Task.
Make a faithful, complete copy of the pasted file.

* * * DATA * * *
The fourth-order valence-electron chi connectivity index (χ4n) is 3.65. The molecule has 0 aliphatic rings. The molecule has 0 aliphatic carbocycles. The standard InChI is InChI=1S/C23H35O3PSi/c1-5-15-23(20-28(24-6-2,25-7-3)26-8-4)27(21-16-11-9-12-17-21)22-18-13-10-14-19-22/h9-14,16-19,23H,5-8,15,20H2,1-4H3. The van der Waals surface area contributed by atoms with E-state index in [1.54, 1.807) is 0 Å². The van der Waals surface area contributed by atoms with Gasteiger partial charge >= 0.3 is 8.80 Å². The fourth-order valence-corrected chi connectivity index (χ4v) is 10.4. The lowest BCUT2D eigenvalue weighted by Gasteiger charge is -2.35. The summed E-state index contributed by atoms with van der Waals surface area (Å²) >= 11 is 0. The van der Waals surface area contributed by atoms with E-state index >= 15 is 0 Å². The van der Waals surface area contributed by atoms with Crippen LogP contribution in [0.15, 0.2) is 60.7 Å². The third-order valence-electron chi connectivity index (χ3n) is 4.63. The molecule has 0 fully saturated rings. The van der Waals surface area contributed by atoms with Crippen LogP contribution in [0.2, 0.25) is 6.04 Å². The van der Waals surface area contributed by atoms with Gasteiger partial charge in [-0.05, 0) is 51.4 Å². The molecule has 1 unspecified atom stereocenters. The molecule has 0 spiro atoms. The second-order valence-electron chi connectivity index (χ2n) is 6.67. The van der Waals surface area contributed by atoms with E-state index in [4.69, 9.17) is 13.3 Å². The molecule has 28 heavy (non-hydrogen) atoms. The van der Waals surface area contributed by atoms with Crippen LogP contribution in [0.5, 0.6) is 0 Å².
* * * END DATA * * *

The fourth-order valence-electron chi connectivity index (χ4n) is 3.65. The molecule has 0 aliphatic rings. The molecule has 0 aliphatic carbocycles. The standard InChI is InChI=1S/C23H35O3PSi/c1-5-15-23(20-28(24-6-2,25-7-3)26-8-4)27(21-16-11-9-12-17-21)22-18-13-10-14-19-22/h9-14,16-19,23H,5-8,15,20H2,1-4H3. The van der Waals surface area contributed by atoms with E-state index in [1.54, 1.807) is 0 Å². The van der Waals surface area contributed by atoms with Gasteiger partial charge >= 0.3 is 8.80 Å². The fourth-order valence-corrected chi connectivity index (χ4v) is 10.4. The lowest BCUT2D eigenvalue weighted by Gasteiger charge is -2.35. The summed E-state index contributed by atoms with van der Waals surface area (Å²) >= 11 is 0. The van der Waals surface area contributed by atoms with E-state index >= 15 is 0 Å². The van der Waals surface area contributed by atoms with Crippen LogP contribution in [0.15, 0.2) is 60.7 Å². The third-order valence-electron chi connectivity index (χ3n) is 4.63. The molecule has 0 fully saturated rings. The van der Waals surface area contributed by atoms with Crippen LogP contribution in [0.2, 0.25) is 6.04 Å². The van der Waals surface area contributed by atoms with Gasteiger partial charge in [-0.05, 0) is 51.4 Å². The molecule has 1 unspecified atom stereocenters. The molecule has 0 spiro atoms. The second-order valence-electron chi connectivity index (χ2n) is 6.67. The van der Waals surface area contributed by atoms with E-state index in [4.69, 9.17) is 13.3 Å². The molecule has 28 heavy (non-hydrogen) atoms. The van der Waals surface area contributed by atoms with Crippen LogP contribution in [0.5, 0.6) is 0 Å².